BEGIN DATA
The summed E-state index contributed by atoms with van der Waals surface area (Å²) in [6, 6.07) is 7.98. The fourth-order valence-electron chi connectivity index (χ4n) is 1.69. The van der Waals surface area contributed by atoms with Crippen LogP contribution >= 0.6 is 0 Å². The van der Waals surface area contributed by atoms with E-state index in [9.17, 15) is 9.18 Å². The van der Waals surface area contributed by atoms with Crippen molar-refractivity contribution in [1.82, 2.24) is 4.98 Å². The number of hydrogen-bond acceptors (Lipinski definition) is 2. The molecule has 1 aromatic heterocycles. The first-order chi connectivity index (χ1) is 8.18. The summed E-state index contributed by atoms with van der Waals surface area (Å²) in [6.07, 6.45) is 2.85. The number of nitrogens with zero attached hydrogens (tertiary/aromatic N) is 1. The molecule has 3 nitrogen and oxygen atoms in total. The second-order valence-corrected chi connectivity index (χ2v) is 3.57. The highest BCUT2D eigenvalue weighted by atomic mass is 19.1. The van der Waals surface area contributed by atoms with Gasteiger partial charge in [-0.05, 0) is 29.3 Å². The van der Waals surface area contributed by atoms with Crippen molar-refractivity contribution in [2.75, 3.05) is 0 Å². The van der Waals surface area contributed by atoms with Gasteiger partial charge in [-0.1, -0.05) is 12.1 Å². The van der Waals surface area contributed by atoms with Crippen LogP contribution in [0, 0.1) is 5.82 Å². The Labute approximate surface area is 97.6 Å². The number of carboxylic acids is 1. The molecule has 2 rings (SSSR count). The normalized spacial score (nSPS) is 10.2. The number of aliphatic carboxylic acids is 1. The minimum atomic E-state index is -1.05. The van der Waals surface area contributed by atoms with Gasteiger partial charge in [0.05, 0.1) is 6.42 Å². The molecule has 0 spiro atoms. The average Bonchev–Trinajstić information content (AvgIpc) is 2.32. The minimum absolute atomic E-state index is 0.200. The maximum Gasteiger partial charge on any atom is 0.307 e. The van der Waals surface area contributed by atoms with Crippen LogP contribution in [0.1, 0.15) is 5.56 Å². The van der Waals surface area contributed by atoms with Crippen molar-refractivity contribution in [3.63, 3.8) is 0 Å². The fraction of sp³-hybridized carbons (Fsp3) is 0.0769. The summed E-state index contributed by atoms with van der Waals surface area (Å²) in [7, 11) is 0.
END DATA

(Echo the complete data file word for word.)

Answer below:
The summed E-state index contributed by atoms with van der Waals surface area (Å²) in [6, 6.07) is 7.98. The fourth-order valence-electron chi connectivity index (χ4n) is 1.69. The van der Waals surface area contributed by atoms with Crippen LogP contribution >= 0.6 is 0 Å². The van der Waals surface area contributed by atoms with E-state index in [9.17, 15) is 9.18 Å². The van der Waals surface area contributed by atoms with Crippen molar-refractivity contribution in [1.82, 2.24) is 4.98 Å². The number of hydrogen-bond acceptors (Lipinski definition) is 2. The molecule has 1 aromatic heterocycles. The first-order chi connectivity index (χ1) is 8.18. The summed E-state index contributed by atoms with van der Waals surface area (Å²) in [6.07, 6.45) is 2.85. The number of nitrogens with zero attached hydrogens (tertiary/aromatic N) is 1. The molecule has 3 nitrogen and oxygen atoms in total. The second-order valence-corrected chi connectivity index (χ2v) is 3.57. The highest BCUT2D eigenvalue weighted by atomic mass is 19.1. The van der Waals surface area contributed by atoms with Gasteiger partial charge in [-0.05, 0) is 29.3 Å². The van der Waals surface area contributed by atoms with Crippen molar-refractivity contribution in [2.75, 3.05) is 0 Å². The van der Waals surface area contributed by atoms with Gasteiger partial charge in [-0.1, -0.05) is 12.1 Å². The van der Waals surface area contributed by atoms with Crippen LogP contribution in [0, 0.1) is 5.82 Å². The Labute approximate surface area is 97.6 Å². The number of carboxylic acids is 1. The molecule has 2 rings (SSSR count). The normalized spacial score (nSPS) is 10.2. The number of aliphatic carboxylic acids is 1. The minimum atomic E-state index is -1.05. The van der Waals surface area contributed by atoms with Gasteiger partial charge in [0.05, 0.1) is 6.42 Å². The molecule has 0 spiro atoms. The average Bonchev–Trinajstić information content (AvgIpc) is 2.32. The minimum absolute atomic E-state index is 0.200. The maximum Gasteiger partial charge on any atom is 0.307 e. The van der Waals surface area contributed by atoms with Crippen LogP contribution in [0.1, 0.15) is 5.56 Å². The van der Waals surface area contributed by atoms with Crippen molar-refractivity contribution in [3.63, 3.8) is 0 Å². The fraction of sp³-hybridized carbons (Fsp3) is 0.0769. The summed E-state index contributed by atoms with van der Waals surface area (Å²) in [7, 11) is 0.